Produced by low-budget legend Al Adamson, HAMMER is an unimaginative but modestly entertaining boxers-and-mobsters picture with suitably dingy ambiance. Spotted beating the tar out of a thuggish co-worker on the docks, B.J. Hammer (Fred Williamson) is recruited as a boxer for Big Sid (Charles Lampkin), local front for the syndicate. Quickly fighting his...read more
Produced by low-budget legend Al Adamson, HAMMER is an unimaginative but modestly entertaining boxers-and-mobsters picture with suitably dingy ambiance.
Spotted beating the tar out of a thuggish co-worker on the docks, B.J. Hammer (Fred Williamson) is recruited as a boxer for Big Sid (Charles Lampkin), local front for the syndicate. Quickly fighting his way through the ranks, Hammer is dogged by a cop named Davis (Bernie Hamilton), who warns him
that Sid is crooked and his fights fixed. Racked with self-doubt and spurned by his former buddies who now see him as a member of the bourgeoisie, Hammer hears that his trainer, the Professor (Mel Stewart), is being beaten by syndicate goons in order to convince him to have Hammer take a dive.
Together with Davis, Hammer rousts the goons, but it turns out Hammer's girlfriend, Lois (Vonetta McGee) is being held as insurance that he will lose the bout. While Hammer fights the champ, Davis rescues Lois, allowing Hammer to win. Sid is killed by the syndicate as a result, but Hammer and his
buddies clobber the thugs responsible.
Williamson is an actor of severely limited range. He's good at tough, and at cocky. Conveniently, those are the only qualifications necessary for this role, and he essays it well. Patterned, according to Williamson, after Muhammad Ali, B.J. Hammer is depicted as an upstanding and honorable guy who
gives money to local kids and suffers crippling disillusionment when told that his early wins were all fixed, but he generates little sympathy by coldly walking out on his girlfriend Mary (Nawana Davis) the instant an opportunity arises. True, she's a shrieking shrew, and he's now smitten by Lois,
but when Mary shows up later as a prostitute--and one too proud to take his charitable handout--one can't help thinking he's largely responsible. The film hints at Hammer's conflicted state of mind, but neglects to examine it in any detail, preferring to focus on the trite plot machinations.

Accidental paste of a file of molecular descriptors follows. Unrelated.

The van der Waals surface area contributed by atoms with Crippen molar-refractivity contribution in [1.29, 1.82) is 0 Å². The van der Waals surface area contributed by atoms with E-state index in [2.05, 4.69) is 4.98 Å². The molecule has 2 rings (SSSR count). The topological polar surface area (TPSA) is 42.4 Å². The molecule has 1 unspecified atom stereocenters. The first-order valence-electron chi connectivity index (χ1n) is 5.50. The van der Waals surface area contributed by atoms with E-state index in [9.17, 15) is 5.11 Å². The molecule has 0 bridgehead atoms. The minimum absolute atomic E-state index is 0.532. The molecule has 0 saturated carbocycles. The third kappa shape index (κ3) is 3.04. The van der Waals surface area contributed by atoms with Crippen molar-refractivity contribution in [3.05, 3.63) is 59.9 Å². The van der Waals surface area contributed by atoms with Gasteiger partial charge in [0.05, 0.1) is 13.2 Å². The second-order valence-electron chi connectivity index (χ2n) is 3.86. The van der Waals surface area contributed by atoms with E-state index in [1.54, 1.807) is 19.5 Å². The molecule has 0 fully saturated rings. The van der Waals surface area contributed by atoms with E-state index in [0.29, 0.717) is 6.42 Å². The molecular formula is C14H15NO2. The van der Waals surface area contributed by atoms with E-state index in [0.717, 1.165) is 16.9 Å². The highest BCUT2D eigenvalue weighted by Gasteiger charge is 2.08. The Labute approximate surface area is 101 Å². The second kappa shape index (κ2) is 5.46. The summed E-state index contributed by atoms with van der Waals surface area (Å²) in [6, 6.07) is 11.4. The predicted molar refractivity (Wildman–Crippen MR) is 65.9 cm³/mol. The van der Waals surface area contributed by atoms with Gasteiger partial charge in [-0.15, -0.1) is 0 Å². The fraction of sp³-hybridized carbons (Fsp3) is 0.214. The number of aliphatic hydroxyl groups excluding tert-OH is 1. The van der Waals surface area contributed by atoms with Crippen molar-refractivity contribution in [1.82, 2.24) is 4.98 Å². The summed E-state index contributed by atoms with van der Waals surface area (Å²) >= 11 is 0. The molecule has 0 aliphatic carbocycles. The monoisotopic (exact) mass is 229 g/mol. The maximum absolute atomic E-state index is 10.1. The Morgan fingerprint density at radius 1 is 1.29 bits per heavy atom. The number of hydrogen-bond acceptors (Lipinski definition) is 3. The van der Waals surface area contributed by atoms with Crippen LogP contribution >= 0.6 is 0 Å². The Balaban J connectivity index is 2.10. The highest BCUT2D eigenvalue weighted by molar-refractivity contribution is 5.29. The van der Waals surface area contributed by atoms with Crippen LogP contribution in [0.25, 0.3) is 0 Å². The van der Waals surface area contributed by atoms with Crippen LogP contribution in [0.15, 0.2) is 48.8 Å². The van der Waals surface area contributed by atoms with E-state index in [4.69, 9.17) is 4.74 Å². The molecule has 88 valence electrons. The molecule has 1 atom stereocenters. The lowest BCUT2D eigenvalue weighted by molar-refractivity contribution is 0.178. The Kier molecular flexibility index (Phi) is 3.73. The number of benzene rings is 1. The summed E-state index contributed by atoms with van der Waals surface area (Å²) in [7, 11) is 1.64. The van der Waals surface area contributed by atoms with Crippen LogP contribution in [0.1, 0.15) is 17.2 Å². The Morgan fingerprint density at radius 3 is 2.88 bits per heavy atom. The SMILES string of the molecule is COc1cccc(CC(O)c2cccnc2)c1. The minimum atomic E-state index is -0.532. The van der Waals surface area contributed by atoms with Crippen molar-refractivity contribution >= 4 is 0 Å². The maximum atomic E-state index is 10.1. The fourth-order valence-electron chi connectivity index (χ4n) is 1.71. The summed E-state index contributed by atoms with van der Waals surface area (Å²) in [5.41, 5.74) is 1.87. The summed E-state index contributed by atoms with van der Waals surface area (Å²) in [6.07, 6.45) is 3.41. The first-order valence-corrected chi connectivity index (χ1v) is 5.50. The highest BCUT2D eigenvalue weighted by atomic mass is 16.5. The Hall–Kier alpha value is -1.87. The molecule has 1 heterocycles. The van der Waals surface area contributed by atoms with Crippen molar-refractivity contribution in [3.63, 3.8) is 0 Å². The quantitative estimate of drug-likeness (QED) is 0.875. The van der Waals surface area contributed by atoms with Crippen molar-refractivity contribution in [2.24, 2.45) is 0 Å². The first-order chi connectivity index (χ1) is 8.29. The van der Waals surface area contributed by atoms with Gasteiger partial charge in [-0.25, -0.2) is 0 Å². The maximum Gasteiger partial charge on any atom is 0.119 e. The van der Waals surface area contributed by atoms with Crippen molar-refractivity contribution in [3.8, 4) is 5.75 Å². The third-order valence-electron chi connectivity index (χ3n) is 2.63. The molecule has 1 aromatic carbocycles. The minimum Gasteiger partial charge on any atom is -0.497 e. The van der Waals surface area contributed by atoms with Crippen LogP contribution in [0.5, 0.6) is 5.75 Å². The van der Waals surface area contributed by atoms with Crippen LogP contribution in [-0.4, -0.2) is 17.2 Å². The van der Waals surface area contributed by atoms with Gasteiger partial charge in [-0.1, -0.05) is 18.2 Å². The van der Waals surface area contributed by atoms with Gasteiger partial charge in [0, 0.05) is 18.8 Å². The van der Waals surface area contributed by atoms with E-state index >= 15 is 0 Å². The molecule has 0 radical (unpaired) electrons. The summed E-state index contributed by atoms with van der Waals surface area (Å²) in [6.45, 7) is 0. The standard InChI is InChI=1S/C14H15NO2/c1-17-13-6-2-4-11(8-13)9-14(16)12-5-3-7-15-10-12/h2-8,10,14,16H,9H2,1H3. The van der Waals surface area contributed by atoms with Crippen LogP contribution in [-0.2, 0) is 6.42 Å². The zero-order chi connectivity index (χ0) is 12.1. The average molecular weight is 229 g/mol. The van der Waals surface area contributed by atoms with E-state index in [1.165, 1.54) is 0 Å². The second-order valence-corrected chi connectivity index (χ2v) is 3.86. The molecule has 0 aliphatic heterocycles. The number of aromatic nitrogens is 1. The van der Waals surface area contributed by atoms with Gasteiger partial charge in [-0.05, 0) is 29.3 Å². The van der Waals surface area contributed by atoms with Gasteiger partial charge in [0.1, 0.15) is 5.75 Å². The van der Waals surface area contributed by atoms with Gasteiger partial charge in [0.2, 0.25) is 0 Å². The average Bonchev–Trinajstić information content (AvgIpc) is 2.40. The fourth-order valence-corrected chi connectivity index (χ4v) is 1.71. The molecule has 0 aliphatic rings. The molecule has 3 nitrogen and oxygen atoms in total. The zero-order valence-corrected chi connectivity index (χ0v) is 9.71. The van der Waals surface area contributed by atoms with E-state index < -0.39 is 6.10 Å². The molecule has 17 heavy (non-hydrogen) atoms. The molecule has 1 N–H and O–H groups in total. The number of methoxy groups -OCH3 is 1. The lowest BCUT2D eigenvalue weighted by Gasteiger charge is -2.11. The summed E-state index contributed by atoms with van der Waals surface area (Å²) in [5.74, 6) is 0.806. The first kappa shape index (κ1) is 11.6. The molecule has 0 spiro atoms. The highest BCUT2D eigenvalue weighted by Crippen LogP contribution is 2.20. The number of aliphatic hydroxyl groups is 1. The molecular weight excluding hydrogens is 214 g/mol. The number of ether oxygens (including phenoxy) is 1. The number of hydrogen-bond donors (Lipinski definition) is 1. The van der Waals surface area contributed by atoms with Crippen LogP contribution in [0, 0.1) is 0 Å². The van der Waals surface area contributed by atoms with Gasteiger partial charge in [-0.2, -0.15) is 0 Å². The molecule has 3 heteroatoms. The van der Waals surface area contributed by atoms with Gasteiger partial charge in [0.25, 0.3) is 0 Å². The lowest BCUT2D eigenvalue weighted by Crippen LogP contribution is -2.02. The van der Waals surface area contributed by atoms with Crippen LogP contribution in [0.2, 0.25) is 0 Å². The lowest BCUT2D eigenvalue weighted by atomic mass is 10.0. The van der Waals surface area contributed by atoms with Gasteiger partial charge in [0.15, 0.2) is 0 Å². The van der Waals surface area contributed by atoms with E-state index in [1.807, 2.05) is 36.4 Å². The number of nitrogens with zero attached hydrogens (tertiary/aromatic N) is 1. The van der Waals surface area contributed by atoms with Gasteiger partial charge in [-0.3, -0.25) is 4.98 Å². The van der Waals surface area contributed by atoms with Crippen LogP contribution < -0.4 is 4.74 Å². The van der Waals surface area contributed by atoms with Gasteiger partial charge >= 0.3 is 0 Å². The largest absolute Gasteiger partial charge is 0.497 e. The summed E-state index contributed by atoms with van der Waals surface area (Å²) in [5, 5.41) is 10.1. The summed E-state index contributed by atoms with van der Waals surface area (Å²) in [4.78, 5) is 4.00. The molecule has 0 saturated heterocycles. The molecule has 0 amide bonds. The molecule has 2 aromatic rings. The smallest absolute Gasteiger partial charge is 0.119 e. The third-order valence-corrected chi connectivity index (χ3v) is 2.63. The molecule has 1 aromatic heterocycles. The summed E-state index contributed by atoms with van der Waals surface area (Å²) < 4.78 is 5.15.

Probably the biggest drawback is that for a boxing film the fight scenes are poorly shot and assembled. Never is any tension generated, nor for that matter is there ever a convincing sense of what's going on in the ring, as the too-tight camera swings around cluelessly, revealing the boom
microphone overhead. There's a totally unnecessary and unintegrated subplot about drug smuggling, and the climax plods along with master detective Davis searching desperately for Lois by asking little old ladies sitting on their porches if they happen to have seen her. On the other hand,
established genre heavy William Smith is marvelously menacing as the syndicate's strong-arm man, watching over the proceedings with a jaundiced eye and pummeling or killing anyone who gets in his way.
Prior to scoring small roles on TV and in a handful of films including M*A*S*H (1970), Fred Williamson was a professional football player known as "The Hammer." After this first leading role, he would go on to produce, direct, and/or star in dozens of blaxploitation and genre films of varying
quality, frequently featuring D'Urville Martin (Sonny in HAMMER) as his sidekick and comic foil. Martin would later direct and costar in DOLEMITE (1975), with Rudy Ray Moore, before dying in 1984. Charles Lampkin and Bernie Hamilton had both been acting since the early 1950s, whereas Vonetta McGee
was enjoying her breakthrough year, also starring in BLACULA and MELINDA (both 1972). In a tiny early role, Leon Isaac Kennedy (PENITENTIARY I, II, and III) flits past, billed as Leon Isaac. (Violence, sexual situations, substance abuse, profanity.)